The Mesoratic text does not include Psalm 151 into the Psalter. It was known in Greek, Latin, and Syriac translation before the discovery of the Dead Sea Psalm Scrolls. Psalm 151 in the scroll (11Q5 Col. XXVIII) is longer than that of the Greek. It has been published with discussion by J. A. Sanders (1963). Sanders defines Psalm 151 in the scroll as “a poetic midrash on 1 Sam 16:1-3,” composing a new poetry out of older biblical passages. I will discuss Psalm 151 in the scroll (11Q5 Col. XXVIII) with the discussion of the midrash interpetation of 1 Sam 16:1-13.
Manuscript of 11Q5 Col. XXVIII (Psalm 151A and B)
Transcription of 11Q5 Col. XXVIII (Psalm 151 A and B)
The transcription is taken from Dead Sea Scrolls Electronic Library (Revised Edition; Leiden: Brill, 2006).
Translation of 11Q5 Col. XXVIII (Psalm 151 A and B)
3. Hallelujah! A psalm of David, son of Jesse. I was smaller than my brothers, youngest of my father’s sons. So he made me a
4. shepherd for his sheep, a ruler over his goats. My hands fashioned a pipe, my fingers a lyre,
5. and I glorified the Lord. I said to myself, “The mountains do not testify
6. to Him, nor do the hills proclaim.” So-echo my words, O trees, O sheep, my deeds!
7. Ah, but who can proclaim, who declare the deeds of the Lord? God has seen all,
8. heard and attended to everything. He sent his prophet to anoint me, even Samuel,
9. to raise me up. My brothers went forth to meet him: handsome of figure, wondrous of appearance, tall were they of stature,
10. so beautiful their hair-yet the Lord God did not choose them. No, He sent and took me
11. who followed the flock, and anointed me with the holy oil. He set me as prince to His people, vacat ruler over the children of
12. His covenant vacat
13. [Dav]id’s first mighty d[ee]d after the prophet of God had anointed him. Then I s[a]w the Philistine,
14. throwing out taunts from the [enemy] r[anks ]
The translation is taken from Dead Sea Scrolls Electronic Library (Revised Edition; Leiden: Brill, 2006).
LXX and 11Q5 Psalm 151 A by Sanders
LXX and 11Q5 Psalm 151 B by Sanders
Sander’s translation of LXX and 11Q5 Psalm 151 A and B here. For variant translations of Psalm 151 A, see Sanders’ book (pp. 100–103).
This psalm consists of two parts: (1) David’s anointing by God’s messenger (vv 1-5); and (2) David’s defeat of the Philistine warrior (vv 6-7). As we can see from the comparision of LXX Psalm 151 with 11Q5 Psalm 151 (Sanders divides 11Q5 Col. XXVIII into two parts: Psalm 151 A and 151 B), Psalm 151 in the scroll is different from that of the Greek. Sanders points the beauty and integrity of the Hebrew psalm in the parallelism between v. 1 and v. 7:
Whereas Jesse, David’s father, had made the lad shepherd and ruler over his flocks, God made him leader and ruler over his people. This parallel structure is truncated in the Greek to the bland statement in Greek verse 1, “I tended my father’s flock” [my emphasis].
This parallelism shows the contrast between Jesse’s intention and God’s intention. The most interesting omission in the Greek is the section appering in the scroll in verses 2b and 3, and this portion reinforces the contrast that is found in the parallelism:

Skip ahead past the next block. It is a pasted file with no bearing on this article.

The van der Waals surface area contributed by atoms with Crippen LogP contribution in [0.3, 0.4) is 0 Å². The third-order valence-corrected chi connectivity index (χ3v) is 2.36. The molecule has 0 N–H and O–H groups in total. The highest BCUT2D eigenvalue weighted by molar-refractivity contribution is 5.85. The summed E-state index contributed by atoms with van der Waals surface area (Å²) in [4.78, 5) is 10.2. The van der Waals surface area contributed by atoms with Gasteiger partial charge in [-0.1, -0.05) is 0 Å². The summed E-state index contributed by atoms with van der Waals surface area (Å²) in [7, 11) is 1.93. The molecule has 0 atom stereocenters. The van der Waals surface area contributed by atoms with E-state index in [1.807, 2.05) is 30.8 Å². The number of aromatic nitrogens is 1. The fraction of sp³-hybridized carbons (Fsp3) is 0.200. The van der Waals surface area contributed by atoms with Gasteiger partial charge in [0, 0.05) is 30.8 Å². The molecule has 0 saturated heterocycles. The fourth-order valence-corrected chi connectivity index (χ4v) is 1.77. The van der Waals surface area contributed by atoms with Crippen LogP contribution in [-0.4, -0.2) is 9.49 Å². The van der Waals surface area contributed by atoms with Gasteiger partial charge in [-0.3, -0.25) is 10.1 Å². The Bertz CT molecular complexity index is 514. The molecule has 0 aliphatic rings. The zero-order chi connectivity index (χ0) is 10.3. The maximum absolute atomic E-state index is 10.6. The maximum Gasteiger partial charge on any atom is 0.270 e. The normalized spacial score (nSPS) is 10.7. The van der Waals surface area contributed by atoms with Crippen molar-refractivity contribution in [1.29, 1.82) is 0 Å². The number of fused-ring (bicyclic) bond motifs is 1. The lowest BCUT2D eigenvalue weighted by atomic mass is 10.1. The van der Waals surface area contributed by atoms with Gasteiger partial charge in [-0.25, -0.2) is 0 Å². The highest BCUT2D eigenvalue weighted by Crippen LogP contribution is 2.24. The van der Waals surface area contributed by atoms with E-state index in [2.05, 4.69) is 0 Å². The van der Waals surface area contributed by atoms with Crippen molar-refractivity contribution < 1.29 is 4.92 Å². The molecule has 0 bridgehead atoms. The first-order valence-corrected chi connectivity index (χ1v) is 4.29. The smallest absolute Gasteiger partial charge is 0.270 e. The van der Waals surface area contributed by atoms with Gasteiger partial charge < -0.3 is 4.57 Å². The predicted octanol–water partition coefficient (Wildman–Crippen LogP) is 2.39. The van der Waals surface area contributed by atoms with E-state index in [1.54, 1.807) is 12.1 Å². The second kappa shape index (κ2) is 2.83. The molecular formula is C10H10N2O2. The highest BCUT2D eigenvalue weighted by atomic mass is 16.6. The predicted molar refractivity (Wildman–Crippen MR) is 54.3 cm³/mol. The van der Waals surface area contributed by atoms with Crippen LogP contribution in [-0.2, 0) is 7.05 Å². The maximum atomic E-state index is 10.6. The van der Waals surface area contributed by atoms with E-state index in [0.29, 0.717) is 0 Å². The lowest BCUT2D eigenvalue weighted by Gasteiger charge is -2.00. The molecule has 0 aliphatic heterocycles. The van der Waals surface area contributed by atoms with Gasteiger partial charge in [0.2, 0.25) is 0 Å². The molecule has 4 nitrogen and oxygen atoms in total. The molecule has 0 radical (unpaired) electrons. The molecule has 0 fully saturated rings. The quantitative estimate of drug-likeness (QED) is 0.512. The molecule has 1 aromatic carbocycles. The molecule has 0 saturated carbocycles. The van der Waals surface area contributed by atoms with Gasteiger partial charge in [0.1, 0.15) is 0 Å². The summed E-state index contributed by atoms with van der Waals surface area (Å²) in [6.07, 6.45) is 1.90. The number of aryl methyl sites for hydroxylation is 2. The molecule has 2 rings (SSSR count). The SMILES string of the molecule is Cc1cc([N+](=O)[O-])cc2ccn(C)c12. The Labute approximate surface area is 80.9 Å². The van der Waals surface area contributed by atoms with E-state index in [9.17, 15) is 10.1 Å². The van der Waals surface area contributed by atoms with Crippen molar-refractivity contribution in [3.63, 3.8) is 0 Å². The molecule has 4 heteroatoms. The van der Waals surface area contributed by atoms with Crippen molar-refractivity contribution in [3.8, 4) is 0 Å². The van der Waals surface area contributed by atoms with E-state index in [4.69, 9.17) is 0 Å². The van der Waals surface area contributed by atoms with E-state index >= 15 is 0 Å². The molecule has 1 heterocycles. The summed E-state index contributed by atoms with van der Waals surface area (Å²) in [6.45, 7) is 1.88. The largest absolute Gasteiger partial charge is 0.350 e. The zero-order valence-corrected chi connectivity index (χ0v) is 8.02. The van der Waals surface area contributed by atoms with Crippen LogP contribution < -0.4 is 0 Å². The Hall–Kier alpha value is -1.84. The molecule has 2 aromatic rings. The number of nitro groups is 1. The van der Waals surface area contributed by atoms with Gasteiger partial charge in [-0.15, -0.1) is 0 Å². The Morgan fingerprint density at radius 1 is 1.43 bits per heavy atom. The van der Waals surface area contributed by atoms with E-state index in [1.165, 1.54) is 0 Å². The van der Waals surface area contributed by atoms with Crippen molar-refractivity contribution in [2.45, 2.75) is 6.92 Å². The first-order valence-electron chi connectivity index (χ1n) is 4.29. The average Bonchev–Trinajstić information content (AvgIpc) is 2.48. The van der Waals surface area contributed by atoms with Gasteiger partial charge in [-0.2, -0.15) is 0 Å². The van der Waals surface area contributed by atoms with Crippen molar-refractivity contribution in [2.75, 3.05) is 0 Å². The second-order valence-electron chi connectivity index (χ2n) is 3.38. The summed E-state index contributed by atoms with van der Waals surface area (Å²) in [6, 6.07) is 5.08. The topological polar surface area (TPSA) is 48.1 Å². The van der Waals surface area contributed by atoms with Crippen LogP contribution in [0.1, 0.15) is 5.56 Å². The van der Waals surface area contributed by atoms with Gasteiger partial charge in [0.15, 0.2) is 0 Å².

David’s election in 1 Sam 16:7 is the crux of the poetic midrash: “The Lord looks upon the heart” (יהוה יראה ללבב). As Sanders argues, however, the biblical passage fails to state what God saw in Dvid’s heart. The portion that is preserved in the scroll (vv. 2b-3) supplies the poetic midrash. David rendered glory to the Lord within his soul (v. 2b) event though he is insignificant in the outward appearance. The symbols in the next verse (v. 3), in my view, demonstrate a rhetorical contrast between significance and insignificance in the outward appearance:
The mountains do not witness to him, nor do the hills proclaim; the trees have cherished my words and the flock my words.
David is identified with the insignificant trees and flock. The Lord who can see into the heart has seen and heard everything David has done and said (v. 4). Thus, God heeded David’s piety of soul by sending the prophet Samuel to take him from behind the flock to make him a great ruler. In this respect, the emphasis on David as a musician, especially in the Hebrew version, is significant; David rendered glory to the Lord within his soul. The tradition about David’s responsibility for making musical instruments is attested in 1 Chr 23:5, 2 Chr 7:6; 29:26-27, Neh 12:36, and Psalm 151:2.
The Hebrew version provides more sophistigated midrash interpretatation of 1 Sam 16:1-3 than the Greek version. Sanders concludes his discussion on the main theme of Psalm 151 A (11Q5 Col. XXVIII) as follows:
Psalm 151 A [in the scroll] makes a great point of insisting that David, unlike his brothers, is samll and humble (vv. 5 and 6), but in his soul wants only to glorify God wih his homemade lyre.
God chose not the brothers; rather he chose the little shephered behind Jesse’s flock and exalted him as leader of the covenant people (בני ברית).
Charlesworth, J. H. and J. A. Sanders. “Psalm 151.” In The Old Testament Pseudepigrapha. 2 vols. Edited by J. H. Charlesworth. Garden City, NY: Doubleday, 1983, 1985. Vol. 2, 612-15.
Flint, Peter W. The Dead Sea Psalms Scrolls and the Book of Psalms. Leiden: Brill, 1997.
Harrington, Daniel. “Psalm 151.” In Harper’s Bible Commentary. James L. Mays. San Francisco: Harper & Row, c1988.
Sanders, J. A. The Dead Sea Psalms Scroll. Ithaca, NY: Cornell University Press, 1967.
________. The Psalms Scroll of Qumran Cave 11 (11Qpsa). Oxford: Clarendon, 1965.
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